In many states across the nation, judges take into consideration a child's best interests when making custody determinations. What this means can differ from state to state though. Here in Maryland, judges take into consideration a myriad of things such as existing custody agreements, the fitness of each parent, the age of the child, and whether one parent takes care of the child more than the other, just to name a few.

Though most people would agree that it's important to keep in mind a child's best interests when making custody arrangements, some argue this standard of law gives judges too much discretion when making determinations. Across the nation, and perhaps even here in Maryland, this can lead to seemingly unfair custody arrangements that tend to ignore a father's rights. Furthermore, this standard of law does not take into consideration mounting research that suggests "children living in joint-physical custody arrangements exhibited fewer psychosomatic issues than those living with just one parent."

Despite a need, men may be less likely to ask for alimony

There are a lot of stereotypes surrounding the divorce process that some of today's readers may have heard or believed. One such stereotype is that alimony is only awarded to women during divorce proceedings. In most counties across the nation, including here in Montgomery County, it might even be considered laughable to even think that a man would ask for spousal support.

As was pointed out in a 2014 article in Forbes, only 3 percent of men receive spousal maintenance in the United States. But in many households, women are considered the "breadwinner," making more money than their husbands. If this is the case, then why are so few men receiving alimony payments after a divorce? Let's take a look at one leading theory.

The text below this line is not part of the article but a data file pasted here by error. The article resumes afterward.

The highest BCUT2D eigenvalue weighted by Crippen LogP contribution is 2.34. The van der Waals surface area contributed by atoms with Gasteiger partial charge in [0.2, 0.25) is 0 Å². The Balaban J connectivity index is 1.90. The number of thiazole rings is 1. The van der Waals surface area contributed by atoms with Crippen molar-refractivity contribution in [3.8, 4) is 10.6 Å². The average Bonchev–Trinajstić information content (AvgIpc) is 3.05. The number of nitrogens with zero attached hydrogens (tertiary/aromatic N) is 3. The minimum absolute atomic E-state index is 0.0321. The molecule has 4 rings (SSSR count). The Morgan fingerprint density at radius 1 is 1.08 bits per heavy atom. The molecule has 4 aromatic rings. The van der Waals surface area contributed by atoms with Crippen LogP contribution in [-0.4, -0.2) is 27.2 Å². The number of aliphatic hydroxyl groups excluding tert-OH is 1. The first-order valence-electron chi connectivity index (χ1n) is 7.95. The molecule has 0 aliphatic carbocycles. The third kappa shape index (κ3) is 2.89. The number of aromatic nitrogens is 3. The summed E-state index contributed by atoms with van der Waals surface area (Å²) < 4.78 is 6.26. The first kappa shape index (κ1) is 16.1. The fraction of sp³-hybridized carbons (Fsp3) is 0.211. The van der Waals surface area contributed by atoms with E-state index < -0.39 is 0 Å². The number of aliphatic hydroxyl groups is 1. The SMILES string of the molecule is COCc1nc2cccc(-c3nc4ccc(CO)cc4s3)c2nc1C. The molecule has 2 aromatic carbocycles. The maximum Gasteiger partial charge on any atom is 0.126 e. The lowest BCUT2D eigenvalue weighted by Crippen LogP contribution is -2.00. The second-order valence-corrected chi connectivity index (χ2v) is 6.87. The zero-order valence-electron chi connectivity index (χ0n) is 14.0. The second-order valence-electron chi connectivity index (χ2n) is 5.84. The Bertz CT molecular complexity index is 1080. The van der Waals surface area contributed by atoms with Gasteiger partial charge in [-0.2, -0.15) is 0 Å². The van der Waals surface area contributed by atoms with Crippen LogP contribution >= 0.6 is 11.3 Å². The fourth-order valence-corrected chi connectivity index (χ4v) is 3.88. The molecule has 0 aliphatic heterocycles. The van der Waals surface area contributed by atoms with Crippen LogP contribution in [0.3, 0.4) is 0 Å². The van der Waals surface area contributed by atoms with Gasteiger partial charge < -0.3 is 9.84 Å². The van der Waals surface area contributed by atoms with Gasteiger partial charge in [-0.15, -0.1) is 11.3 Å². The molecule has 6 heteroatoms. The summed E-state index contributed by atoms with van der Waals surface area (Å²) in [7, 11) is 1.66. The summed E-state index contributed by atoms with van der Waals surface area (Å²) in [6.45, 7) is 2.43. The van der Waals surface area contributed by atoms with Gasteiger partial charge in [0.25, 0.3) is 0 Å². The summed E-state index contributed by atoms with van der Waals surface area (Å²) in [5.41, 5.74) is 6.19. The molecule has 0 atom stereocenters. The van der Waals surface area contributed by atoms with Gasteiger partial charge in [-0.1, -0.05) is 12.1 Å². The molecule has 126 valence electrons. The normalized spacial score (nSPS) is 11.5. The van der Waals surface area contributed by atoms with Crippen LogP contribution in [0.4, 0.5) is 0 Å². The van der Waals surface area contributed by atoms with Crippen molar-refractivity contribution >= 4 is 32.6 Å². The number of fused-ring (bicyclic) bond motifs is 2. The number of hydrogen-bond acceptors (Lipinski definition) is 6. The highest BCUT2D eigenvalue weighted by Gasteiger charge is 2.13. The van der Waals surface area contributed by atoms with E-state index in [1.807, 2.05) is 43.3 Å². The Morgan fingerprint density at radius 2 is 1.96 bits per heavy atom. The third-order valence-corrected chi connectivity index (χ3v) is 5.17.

How long is a Maryland parent required to pay child support?

At the McKeon Law Firm, we know that not all of our Gaithersburg readers are experts in the area of family law. That's why, on our blog, we like to answer questions that may be on the minds of our readers. By answering theses questions, we hope to give our readers a better understanding of the law as well as stress the importance of talking to an experienced attorney when necessary.

In today's post, we'd like to address a very important question that is typically asked by non-custodial parents who have had little to no interaction with the family law court system. The question is the one we're asking above: how long is a Maryland parent required to pay child support? Let's take a look.

Do I have to sign the prenup my fiancé has given me?

When it comes to the subject of prenuptial agreements, the important thing to remember is that everyone's situation is different. For some couples, they may have been married before and therefore come to their next marriage with a considerable amount of assets. For them, a prenuptial agreement is about protecting what they had in the event that divorce should strike twice. For others, the situation may be very different.